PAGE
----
You need to have your budget straightened out as much as possible, which I know is hard when you're trying to be a writer because busting out -- and making money -- won't be easy. Financial hysteria is not a good mix when trying to get your project out there, so make sure to keep yourself financially afloat. Keep credit cards in check, be careful with loans, know who you can borrow from, work two or three jobs, and make sure to manage your time to write and build a sound marketing plan.
30. Be energetic.
People will pass your work by if you some unenthused. You've got to sell your stuff even if you think it still needs work and ironing out. Sell it, dedicate yourself to it, make people want to buy it because you put your heart and soul and sweat into it. There's a message there and people need it; we can go a day without eating but we can't go a day without thinking in language.
31. Is there a way you can market your book internationally?
Do you have friends overseas who might be able to help you spread the word in a foreign market? What in the text lends itself to being overseas?
32. Don't take yourself too seriously.
Every time you start getting serious -- make yourself intentionally have a laugh session. Being too serious will ruin you. It will keep you from taking chances. A light hearted will that can take the critiques, roll with the punches, and laugh at typos will succeed. You have got to dare to suck.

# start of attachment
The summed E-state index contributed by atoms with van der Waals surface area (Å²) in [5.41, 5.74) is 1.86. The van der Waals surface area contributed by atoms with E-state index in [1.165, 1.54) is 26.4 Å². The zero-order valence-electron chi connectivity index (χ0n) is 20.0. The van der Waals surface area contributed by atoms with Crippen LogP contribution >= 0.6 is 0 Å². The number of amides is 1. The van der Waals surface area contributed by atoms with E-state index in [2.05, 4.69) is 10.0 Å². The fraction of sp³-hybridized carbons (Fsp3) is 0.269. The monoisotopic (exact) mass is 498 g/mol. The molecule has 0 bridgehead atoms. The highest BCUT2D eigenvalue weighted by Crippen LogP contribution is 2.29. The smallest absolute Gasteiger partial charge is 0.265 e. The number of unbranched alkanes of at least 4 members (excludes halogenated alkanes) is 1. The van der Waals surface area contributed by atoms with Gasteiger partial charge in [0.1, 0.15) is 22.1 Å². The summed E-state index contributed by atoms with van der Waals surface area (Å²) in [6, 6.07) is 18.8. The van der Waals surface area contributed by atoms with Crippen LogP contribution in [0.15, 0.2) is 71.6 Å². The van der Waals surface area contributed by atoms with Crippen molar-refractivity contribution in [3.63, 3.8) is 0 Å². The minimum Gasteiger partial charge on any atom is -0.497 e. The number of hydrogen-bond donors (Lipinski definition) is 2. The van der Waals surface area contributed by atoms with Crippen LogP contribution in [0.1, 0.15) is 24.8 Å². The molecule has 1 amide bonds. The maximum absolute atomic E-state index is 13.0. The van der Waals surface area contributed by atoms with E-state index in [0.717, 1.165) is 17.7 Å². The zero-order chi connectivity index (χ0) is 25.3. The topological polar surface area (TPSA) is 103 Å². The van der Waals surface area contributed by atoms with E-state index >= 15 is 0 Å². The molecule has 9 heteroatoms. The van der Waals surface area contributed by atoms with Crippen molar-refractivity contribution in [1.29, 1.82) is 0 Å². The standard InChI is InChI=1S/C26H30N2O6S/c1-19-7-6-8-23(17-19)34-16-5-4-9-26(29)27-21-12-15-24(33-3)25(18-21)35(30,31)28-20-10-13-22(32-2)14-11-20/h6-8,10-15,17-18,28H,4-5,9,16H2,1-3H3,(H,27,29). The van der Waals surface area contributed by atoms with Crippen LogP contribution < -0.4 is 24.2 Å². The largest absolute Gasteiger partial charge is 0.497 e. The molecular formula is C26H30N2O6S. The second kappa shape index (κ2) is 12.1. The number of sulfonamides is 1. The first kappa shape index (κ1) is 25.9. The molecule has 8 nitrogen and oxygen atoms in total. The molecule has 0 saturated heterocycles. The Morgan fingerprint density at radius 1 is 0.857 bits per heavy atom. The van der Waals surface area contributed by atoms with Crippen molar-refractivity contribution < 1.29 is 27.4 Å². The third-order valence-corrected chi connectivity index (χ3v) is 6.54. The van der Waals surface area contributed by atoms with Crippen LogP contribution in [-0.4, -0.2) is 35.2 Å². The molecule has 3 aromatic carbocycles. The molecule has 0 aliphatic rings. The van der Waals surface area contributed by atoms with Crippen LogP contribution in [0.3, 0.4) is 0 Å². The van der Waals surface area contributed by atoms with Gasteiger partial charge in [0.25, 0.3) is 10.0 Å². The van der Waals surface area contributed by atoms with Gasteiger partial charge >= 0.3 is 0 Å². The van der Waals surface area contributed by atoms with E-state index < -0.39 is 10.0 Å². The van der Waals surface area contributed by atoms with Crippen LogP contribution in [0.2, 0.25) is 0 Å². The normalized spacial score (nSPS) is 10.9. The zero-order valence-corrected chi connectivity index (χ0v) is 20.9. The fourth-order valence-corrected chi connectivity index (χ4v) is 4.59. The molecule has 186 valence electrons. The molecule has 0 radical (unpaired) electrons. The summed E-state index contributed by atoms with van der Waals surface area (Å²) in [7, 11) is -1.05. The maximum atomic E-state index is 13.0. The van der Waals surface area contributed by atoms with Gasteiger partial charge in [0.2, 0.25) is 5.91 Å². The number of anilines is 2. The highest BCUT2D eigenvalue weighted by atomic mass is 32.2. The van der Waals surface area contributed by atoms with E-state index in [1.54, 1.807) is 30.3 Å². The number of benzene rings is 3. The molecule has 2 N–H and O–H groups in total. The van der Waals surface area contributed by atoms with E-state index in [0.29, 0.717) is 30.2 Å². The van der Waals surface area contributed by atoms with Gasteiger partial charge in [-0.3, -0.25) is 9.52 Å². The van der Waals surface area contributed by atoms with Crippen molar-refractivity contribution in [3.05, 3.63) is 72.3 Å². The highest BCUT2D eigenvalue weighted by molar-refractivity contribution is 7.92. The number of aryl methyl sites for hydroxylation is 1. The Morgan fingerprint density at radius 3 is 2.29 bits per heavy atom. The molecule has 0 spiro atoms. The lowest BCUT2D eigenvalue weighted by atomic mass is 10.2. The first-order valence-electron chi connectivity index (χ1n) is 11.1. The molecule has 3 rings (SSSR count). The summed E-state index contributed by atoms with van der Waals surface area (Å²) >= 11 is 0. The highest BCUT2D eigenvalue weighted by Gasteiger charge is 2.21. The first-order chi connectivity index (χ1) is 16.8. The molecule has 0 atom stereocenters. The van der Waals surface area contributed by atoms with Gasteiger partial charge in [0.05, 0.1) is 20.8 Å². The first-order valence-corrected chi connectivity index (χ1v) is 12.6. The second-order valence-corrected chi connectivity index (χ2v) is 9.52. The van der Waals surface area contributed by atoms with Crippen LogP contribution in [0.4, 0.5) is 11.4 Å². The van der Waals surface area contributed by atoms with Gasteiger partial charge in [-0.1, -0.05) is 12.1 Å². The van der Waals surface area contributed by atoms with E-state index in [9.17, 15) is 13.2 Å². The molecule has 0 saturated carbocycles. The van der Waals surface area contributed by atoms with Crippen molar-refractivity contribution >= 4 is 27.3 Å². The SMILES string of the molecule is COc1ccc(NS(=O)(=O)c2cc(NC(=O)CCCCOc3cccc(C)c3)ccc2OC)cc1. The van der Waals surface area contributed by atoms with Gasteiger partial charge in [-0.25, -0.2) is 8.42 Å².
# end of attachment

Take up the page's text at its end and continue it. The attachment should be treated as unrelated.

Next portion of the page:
33. Be honest with yourself.
Confront your writing and make sure you don't have any plagiarism.
34. Make sure that you have your work with a copyright before you find a publisher.
You can use the WGA site to get a code on your work, with some cost. This way your ideas are somewhat safe, at least will have some security if you need to go to court. Don't just spray your creative ideas without some legal protection. Read up and be informed on legalities to keep yourself safe, informed, and positive. There's nothing more that stings to write the great new idea that costs millions and have it stolen from you. It's worse than bankruptcy because good writing -- can take years, decades, etc.
35. Don't just manage your time and finances, also manage your sleep.
Stay healthy, don't neglect your health. Avoid stereotype rumors about writers not getting enough sleep, having better writing on drugs and alcohol -- if these things get in the way and make you crazy, it's going to cause you to spiral out of control.
© 2014 Andrea Lawrence